• Both Washington and Weber counties saw a 100% increase.

Why are more renters and landlords opting for month-to-month leases?

“The pandemic spurred much of this growth, and Entrata is seeing more and more renters putting the flexibility of short-term leases above other perks and amenities,” the report states.

Millennials, the generation that’s increasingly becoming the dominant renter, Harrington said, may be a big driver for those increasing month-to-month leases. The younger renters want flexibility for the next chapter in their lives, he said. Plus, add in the uncertainty of the pandemic, and that’s likely what’s driven the trend, he said.

“The pandemic is what set this off,” Harrington said. “They didn’t know what was going to happen, and they didn’t want to be in a long-term lease.”

Harrington said the increase in month-to-month leases appears to have more to do with demand from renters rather than from landlords. Asked whether the federal eviction moratorium could have spurred more landlords to favor month-to-month leases rather than long-term contracts (since the moratorium didn’t stop landlords from opting not to renew expired leases), Harrington said landlords generally favor more stable, long-term contracts.

“Really they’re empowering the residents, allowing the residents to make that choice, and we’re seeing people opt in to the month to month,” he said. “Now, granted there’s pricing strategies around that where, you know, your month to month may be more expensive.”

Harrington said the popularity of the month-to-month lease is likely to remain as the world continues to grapple with the pandemic.

“Because what if it all shuts down again in a year and I want to be able to pick up and leave?” Harrington said. “Now, it’s like, ‘Well who knows what could happen in the world’ ... so it kind of changes your whole view on things.”

A 357% increase in rents being paid later

The report also showed indications of renters struggling to pay rent on time — or at least dropping rent lower on their budget’s priority list.

The number of residents paying rent during the last week of the month saw a 357% increase from January 2019 to July 2021, according to the report.

“This highlights that many residents may need to pay rent later in the month to make rental payments, as well as property managers generously waiving late fees during the pandemic,” the Entrata report states. “Similar to (the) month-to-month leases, this was spurred on by the pandemic and has continued into this summer.”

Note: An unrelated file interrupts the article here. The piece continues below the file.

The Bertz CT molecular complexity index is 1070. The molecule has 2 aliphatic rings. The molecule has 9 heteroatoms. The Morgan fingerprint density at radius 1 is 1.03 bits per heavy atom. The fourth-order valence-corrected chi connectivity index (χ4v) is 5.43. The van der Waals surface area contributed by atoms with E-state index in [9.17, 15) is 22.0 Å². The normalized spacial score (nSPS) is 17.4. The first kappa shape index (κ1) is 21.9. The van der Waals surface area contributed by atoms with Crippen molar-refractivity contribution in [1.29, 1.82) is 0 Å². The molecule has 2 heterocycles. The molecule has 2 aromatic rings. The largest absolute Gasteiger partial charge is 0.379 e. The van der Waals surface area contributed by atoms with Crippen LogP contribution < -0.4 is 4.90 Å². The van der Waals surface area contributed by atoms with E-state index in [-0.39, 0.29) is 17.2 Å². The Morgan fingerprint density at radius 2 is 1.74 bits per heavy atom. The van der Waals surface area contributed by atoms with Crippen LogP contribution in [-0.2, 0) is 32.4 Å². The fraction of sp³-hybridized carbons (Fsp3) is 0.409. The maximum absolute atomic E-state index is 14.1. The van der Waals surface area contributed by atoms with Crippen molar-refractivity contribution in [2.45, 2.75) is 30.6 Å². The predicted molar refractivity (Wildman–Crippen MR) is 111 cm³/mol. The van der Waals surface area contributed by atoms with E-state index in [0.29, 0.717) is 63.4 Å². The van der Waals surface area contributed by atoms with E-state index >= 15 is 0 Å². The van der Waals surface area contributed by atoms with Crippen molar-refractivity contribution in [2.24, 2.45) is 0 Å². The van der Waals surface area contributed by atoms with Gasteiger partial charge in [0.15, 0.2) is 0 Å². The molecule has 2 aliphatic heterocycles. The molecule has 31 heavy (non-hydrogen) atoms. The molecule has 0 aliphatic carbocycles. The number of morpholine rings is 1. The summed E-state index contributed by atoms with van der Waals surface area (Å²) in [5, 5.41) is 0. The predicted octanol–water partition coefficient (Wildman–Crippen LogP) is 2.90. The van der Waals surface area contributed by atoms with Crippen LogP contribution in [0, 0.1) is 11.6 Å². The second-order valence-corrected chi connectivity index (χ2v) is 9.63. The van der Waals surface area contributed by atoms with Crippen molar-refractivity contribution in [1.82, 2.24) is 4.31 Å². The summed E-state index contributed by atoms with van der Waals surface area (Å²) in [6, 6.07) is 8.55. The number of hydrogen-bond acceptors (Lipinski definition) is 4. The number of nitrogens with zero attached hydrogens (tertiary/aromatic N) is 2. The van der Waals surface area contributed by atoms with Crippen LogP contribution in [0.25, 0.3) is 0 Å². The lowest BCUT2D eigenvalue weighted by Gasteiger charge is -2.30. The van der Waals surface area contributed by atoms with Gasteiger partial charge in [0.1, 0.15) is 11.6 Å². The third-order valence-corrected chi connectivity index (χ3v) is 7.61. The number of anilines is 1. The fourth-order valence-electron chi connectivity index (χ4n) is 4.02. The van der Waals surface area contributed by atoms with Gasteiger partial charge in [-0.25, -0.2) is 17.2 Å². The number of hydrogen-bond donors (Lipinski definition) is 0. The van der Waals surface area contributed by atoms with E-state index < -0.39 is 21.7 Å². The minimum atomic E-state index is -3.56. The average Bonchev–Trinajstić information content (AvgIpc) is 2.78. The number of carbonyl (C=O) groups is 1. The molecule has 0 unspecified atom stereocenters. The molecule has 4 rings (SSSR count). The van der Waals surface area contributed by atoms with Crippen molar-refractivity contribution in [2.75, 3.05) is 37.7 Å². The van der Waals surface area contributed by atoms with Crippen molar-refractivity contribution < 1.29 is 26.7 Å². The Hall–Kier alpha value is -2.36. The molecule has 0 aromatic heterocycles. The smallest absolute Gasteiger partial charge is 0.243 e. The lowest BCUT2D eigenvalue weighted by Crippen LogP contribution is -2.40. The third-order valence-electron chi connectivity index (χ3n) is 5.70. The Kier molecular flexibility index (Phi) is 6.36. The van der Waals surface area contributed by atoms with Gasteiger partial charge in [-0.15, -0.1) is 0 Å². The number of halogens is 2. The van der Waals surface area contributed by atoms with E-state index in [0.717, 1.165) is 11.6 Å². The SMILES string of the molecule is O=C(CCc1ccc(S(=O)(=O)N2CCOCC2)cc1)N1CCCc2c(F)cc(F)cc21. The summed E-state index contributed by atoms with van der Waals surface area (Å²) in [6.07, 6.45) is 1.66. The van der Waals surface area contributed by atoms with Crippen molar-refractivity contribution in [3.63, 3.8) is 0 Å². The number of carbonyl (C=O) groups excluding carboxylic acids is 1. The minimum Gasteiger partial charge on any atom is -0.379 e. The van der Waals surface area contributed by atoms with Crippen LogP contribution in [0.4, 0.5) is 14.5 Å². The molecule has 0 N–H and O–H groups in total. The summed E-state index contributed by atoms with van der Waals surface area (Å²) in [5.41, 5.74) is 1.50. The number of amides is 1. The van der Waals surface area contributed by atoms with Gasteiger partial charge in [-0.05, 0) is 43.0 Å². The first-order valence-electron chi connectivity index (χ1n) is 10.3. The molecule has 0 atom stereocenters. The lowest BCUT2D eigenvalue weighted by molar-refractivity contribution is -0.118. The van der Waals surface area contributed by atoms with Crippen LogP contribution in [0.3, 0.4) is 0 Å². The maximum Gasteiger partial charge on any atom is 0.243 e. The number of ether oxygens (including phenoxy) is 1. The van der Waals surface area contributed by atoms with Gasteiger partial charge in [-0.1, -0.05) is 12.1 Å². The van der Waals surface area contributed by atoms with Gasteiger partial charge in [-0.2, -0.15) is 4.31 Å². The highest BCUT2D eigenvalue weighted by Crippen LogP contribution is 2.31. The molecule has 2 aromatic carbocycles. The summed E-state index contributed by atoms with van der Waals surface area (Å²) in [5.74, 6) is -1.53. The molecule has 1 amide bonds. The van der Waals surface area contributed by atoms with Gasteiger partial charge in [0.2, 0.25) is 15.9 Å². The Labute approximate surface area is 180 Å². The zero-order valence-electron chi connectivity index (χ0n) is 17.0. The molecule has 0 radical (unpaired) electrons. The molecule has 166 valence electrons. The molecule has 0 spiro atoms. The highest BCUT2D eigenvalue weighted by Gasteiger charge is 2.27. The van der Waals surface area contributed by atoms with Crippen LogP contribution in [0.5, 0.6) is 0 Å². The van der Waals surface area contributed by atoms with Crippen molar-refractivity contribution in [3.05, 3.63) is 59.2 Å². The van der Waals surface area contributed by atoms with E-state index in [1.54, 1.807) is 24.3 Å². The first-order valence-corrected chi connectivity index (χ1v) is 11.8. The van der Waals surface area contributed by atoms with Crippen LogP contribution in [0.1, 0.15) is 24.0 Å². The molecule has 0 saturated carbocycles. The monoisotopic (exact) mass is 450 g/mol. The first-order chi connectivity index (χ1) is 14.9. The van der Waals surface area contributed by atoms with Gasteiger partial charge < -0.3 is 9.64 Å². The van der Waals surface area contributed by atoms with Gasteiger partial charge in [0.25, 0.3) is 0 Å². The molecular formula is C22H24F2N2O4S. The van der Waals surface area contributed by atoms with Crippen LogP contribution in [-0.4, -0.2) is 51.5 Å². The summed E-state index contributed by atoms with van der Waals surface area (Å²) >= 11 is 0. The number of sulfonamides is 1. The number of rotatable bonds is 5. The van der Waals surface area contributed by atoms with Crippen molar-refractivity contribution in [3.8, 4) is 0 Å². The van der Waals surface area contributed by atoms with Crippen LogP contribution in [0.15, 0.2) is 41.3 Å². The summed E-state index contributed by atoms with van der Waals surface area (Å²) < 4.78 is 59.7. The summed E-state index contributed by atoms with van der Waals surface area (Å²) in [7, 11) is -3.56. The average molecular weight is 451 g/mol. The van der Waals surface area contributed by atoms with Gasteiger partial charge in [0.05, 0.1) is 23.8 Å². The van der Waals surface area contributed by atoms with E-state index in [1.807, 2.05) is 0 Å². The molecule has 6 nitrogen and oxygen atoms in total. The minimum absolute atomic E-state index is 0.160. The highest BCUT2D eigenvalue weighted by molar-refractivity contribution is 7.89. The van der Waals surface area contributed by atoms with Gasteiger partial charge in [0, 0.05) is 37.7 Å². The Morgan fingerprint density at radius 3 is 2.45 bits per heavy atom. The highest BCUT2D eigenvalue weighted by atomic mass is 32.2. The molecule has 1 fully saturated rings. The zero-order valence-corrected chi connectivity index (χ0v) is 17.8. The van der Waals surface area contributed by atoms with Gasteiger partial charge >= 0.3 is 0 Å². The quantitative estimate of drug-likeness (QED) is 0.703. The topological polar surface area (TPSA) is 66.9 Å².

To Harrington, the figure shows more renters are “having to try to figure out how to live paycheck to paycheck.”

That may change now that the federal eviction moratorium has ended.

“With the eviction moratorium, unfortunately, rent doesn’t become the priority because I can’t be penalized or evicted,” Harrington said, so maybe that’s why it “fell to the bottom” of renter’s budget priorities. “So it will be interesting to watch this trend to see if it reverses back with the lifting of the eviction moratorium.”

Interestingly, the amount of rent paid during the last week of the month has decreased by only 10% between 2020 and 2021, “showing the long-lasting effects of the COVID-19 (pandemic) on the rental market and economy,” the report states.

Here’s a breakdown by county of the percent increase in those who paid rent during the last week of the month:

  • Salt Lake County saw the biggest jump, with a 546% increase.
  • Utah County saw a 442% increase.
  • Weber County saw a 310% increase.
  • Washington County saw a 77% increase.
  • Davis County saw a 21% increase.

Overall, the Entrata report showed the COVID-19 pandemic has spurred many of these “major changes” in Utah’s housing market.

“We’re still watching to see what the long-term effects are,” Harrington said. As much as Utahns might hope they have made it through the pandemic and its effects on the economy, “I think we’re realizing we’re not.”

The impact on Utah’s rental market is likely to “continue to change, and we’re continuing to watch,” he said, “but I do think things will fundamentally shift due to it.”